Amber’s big difference is that player’s bid for their attributes in a sort of auction. (It’s more complex than that, but it’s close enough.0 By necessity, this requires that everyone be present. However, the level of communications between the players (what I think defines the individual/group difference Martin made) varies from group to group, probably with a bias toward individual. Since the game is an auction system, you can’t entirely predict what stats you’ll have, so the game strongly tends toward “numbers first, background elements second”, although obviously people will have some ideas up front. I’d suggest that Amber is typically a type 1 style.

#4 Comment By Gospog On September 13, 2006 @ 10:23 am

You left one method out: Pick a miniature first and then create the character. This is how I typically do it.

Sometimes, I will get a cool character concept in my head, a mental picture of what I want my character to look like. Then I create the character on paper. Then I go back and combine the two into a custom miniature. Usually this is a miniature conversion, but sometimes it’s a sculpt from the ground up. Very rarely, it’s a mini off the shelf, “as is”. (I like to leave my mark on the mini, it is after all my character)

Please note that I always write a decent character history and try to give the GM plenty of hooks. I try to make sure my character fits with the group. But for me, it all starts with the miniature.


#5 Comment By John Arcadian On September 13, 2006 @ 11:26 am

I prefer the #2 method.

2. Individual creation; background elements first and numbers second. Reversing the traditional approach, this works better for some players.

Trying to build an idea of the character niche I want it to fill, who and what they are, then using whatever system to build it with the numbers.

#6 Comment By Zephyros On September 13, 2006 @ 11:28 am

I concur with Mercutio: I almost never see pure individual character creation, in the sense of “everybody shows up to the session with a character sheet they made independently.” Party roles are usually at the very least broadly defined before people touch their dice or point pools. I generally talk with my players at this point about the campaign setting and their characters’ backstories, to help weave them into the world. Then when they finalliy start rolling dice, assigning points, and selecting abilities, they have a foundation on which to make that selection. (This also helps prevent any twinking problems. If they can’t justify something by their character, I don’t allow it.)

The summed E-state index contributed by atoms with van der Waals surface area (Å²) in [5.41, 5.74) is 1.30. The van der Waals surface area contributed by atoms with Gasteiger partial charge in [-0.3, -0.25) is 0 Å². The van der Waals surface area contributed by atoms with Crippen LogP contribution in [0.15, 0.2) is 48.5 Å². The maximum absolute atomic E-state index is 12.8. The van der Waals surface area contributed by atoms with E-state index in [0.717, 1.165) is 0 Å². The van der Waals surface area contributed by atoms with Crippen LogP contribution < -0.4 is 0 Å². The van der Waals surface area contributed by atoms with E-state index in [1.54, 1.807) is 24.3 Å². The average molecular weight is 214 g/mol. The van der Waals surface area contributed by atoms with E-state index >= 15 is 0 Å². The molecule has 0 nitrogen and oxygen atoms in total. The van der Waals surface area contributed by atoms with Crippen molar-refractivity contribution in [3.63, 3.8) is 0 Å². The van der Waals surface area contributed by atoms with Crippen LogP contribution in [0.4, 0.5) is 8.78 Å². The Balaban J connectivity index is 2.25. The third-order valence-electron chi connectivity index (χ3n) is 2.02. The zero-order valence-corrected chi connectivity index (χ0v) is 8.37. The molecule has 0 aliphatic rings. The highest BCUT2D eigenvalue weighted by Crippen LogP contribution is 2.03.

#7 Comment By ScottM On September 13, 2006 @ 1:47 pm

Zephyros, I see premade characters most in systems where Character Generation is very complex and time consuming. While some minimal discussion of role often takes place (no deckers this time), all the specific details are worked out at home because it’s such a long process. [Example systems: Shadowrun 3, Champions, Battletech/ Mechwarrior.]

#8 Comment By Zephyros On September 13, 2006 @ 2:12 pm

True, Scott. Anything complicated or time-consuming is best worked out on one’s own time. Maybe we’re operating with different definitions of “independent,” though. I consider independent to be *completely* on one’s own, no group input whatsoever…and if there’s overlap in roles, or missing roles, so be it: one of the extra fighters is gonna Nodwick the traps since there’s no rogue. That’s what I was talking about when I said “pure individual character creation.”

Conversely, I don’t think “group” means everybody has input on each others’ point/die distribution. (But that’s just me. Perhaps some of you have tried it.) Frankly, as a player I’d smack anybody who tried interfering with my character-building too much. (Well, anybody but the DM, and even then I wouldn’t just bow out — I’d work with him.)

#9 Comment By Martin On September 13, 2006 @ 3:19 pm

I’ve added Amber, Scott’s variation and “the Gospog.” Thanks for the additions!

As far as the list not being that intuitive, I’m not sure how intuitive I find it myself. 😉 I was going for a combination of clarity and simplicity, but trying to avoid getting bogged down in dictionary-like terminology. It’s a fuzzy target, and I don’t know how close to the bullseye I came.

I agree that “true” #1 approach groups — the ones where everyone shows up with a PC, with no discussion at all — seem to be very rare. I’d draw the line between #1/2 and #3/4 at actual discussion. If we all show up, and I say “I’ll play the fighter” and Bob says “OK, I’ll play the rogue,” that doesn’t cross the line into #3/4 for me.

By “group,” I mean more along the lines of full-fledged discussion, batting ideas back and forth and brainstorming together.

#10 Comment By Walt C On September 13, 2006 @ 3:40 pm

I’m a little shaky on the definitions, but here’s a few from my experience (which may or may not have already been covered):